• Kirstie Hines

Five things to look out for during your final walkthrough

A final walkthrough is the last chance buyers get to inspect the property they're purchasing — to ensure it's in the same condition it was when they agreed to buy. The final walkthrough is also an opportunity to ensure that any agreed-upon repairs that you may have negotiated with the seller were completed entirely and to your satisfaction and that no fixtures or fittings are missing from the property.

Most people perform the final walkthrough the same day that they close on their real estate transaction; however, some may choose to complete the final walkthrough before. Ideally, the final walkthrough should be completed as close to closing as possible. Although your closing day can be very stressful, and there is often a lot to deal with, you mustn't be tempted to skip your final walkthrough — once you sign the final sales documents and become the legal owner of your new home, you also become responsible for any unexpected issues. 

Here are five things that you should look out for during your final walkthrough

Leaks and Water Damage

Leaks and water damage can result in costly repairs and can put a real dampener on your new home celebrations. During your final walkthrough, make sure to check for leaks in the plumbing. This could simply be taking a look under the sink and around any fixtures that use water. You should also look at the surrounding areas for water damage and stains. This is especially true if the home has not been occupied during the sales process, as without owners present in a home, even small leaks can turn into significant problems. Look out for things like damp patches on ceilings and dripping faucets. It's also crucial to remember that the final walkthrough is not the time to complete another home inspection; it is simply to check for any new issues that may have occurred between the inspection period and closing on the home.


This is an easy and quick check to make when conducting your final walkthrough, simply go through the home and turn on all of the lights to check that they're working. You should also make a point of checking other electrical appliances too, such as the microwave and oven. If the home has light fittings that were included in the sale, make sure that none of them have been removed or changed without your prior consent.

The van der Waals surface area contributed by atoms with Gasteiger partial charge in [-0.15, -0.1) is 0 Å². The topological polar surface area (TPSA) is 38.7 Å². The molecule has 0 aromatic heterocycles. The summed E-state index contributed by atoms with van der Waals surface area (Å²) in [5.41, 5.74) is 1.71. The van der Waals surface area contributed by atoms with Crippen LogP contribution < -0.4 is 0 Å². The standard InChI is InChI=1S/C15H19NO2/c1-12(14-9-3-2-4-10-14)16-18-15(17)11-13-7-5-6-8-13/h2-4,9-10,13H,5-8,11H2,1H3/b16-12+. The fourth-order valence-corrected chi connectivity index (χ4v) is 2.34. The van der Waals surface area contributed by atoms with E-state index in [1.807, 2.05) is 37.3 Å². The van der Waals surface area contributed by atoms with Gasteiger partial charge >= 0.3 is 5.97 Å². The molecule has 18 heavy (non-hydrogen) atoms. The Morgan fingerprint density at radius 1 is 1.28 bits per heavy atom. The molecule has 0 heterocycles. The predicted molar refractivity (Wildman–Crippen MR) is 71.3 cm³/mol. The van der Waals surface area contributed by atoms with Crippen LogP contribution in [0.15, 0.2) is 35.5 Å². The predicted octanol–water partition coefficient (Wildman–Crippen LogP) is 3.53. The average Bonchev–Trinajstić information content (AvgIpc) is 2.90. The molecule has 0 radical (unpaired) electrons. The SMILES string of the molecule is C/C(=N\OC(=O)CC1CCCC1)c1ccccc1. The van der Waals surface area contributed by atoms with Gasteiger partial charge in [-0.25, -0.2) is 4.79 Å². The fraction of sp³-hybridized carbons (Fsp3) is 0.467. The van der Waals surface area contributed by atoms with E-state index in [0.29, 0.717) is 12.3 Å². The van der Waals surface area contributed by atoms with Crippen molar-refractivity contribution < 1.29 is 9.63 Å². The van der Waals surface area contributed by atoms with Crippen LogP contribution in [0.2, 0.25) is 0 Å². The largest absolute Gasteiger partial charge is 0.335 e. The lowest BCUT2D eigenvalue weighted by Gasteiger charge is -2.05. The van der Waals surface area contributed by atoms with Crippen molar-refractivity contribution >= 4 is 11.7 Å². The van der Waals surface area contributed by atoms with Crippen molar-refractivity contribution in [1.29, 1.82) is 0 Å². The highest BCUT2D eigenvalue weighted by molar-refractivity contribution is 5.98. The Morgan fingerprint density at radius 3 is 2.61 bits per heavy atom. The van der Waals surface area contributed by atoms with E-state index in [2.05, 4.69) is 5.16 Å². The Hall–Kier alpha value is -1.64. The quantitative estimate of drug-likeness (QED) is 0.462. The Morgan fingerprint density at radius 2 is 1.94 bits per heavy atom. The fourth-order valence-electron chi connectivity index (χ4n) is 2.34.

Sometimes during the inspection period, issues arise that need addressing by the sellers. If you negotiate any repairs during the inspection period, you should use the final walkthrough as an opportunity to everything is completed before you close on the property. If any repairs have not been completed, now is the time to bring this to your realtor's attention, so that they can address the issue with the sellers. It may be necessary for the sellers to credit you at closing for any repairs that were not completed.


Checking the toilets is one of the essential parts of the final walkthrough. If one of the bathrooms is blocked, or there is a blockage somewhere in the plumbing, being aware will save you a lot of trouble before you sign the final sales contract, because no one wants to move into their new home and not be able to use the bathroom. Remember to go around each toilet and flush it to ensure its draining correctly and in working order. 


Last, but certainly not least is the garage area. Buyers often overlook the garage, but it's an important part of the home that shouldn't be forgotten. During the final walkthrough, ensure that the garage door is opening and closing correctly and the garage openers are operational. If there are any electrical outlets in the garage, you should check those too. Bringing along a phone charger can be a quick way to check electrical outlets for power. 

The final walkthrough is an integral part of the home buying process, and shouldn't be rushed, or avoided.  If you're not sure what to look for, speak to your realtor who can advise you. If you have any questions regarding purchasing a single-family rental home, we would love to help! You can reach us here, and also check out our podcast for general financial advice and useful tidbits.

All information and materials in this article are for educational purposes only. Opinions expressed in this article are based on information considered reliable, but The Daily Money Show cannot guarantee the accuracy of the information, nor should it be relied upon. The information discussed in this article should not be used as a recommendation to buy or sell securities, nor should it be taken as investment advice. The Daily Money Show is not a Registered Investment Advisor or Broker Dealer. The Daily Money Show is not an accounting firm and does not give tax advice regarding any security or real estate transaction. You may want to consult with an accountant, attorney, real estate agent, or financial advisor before proceeding with any transaction regarding securities or real estate.


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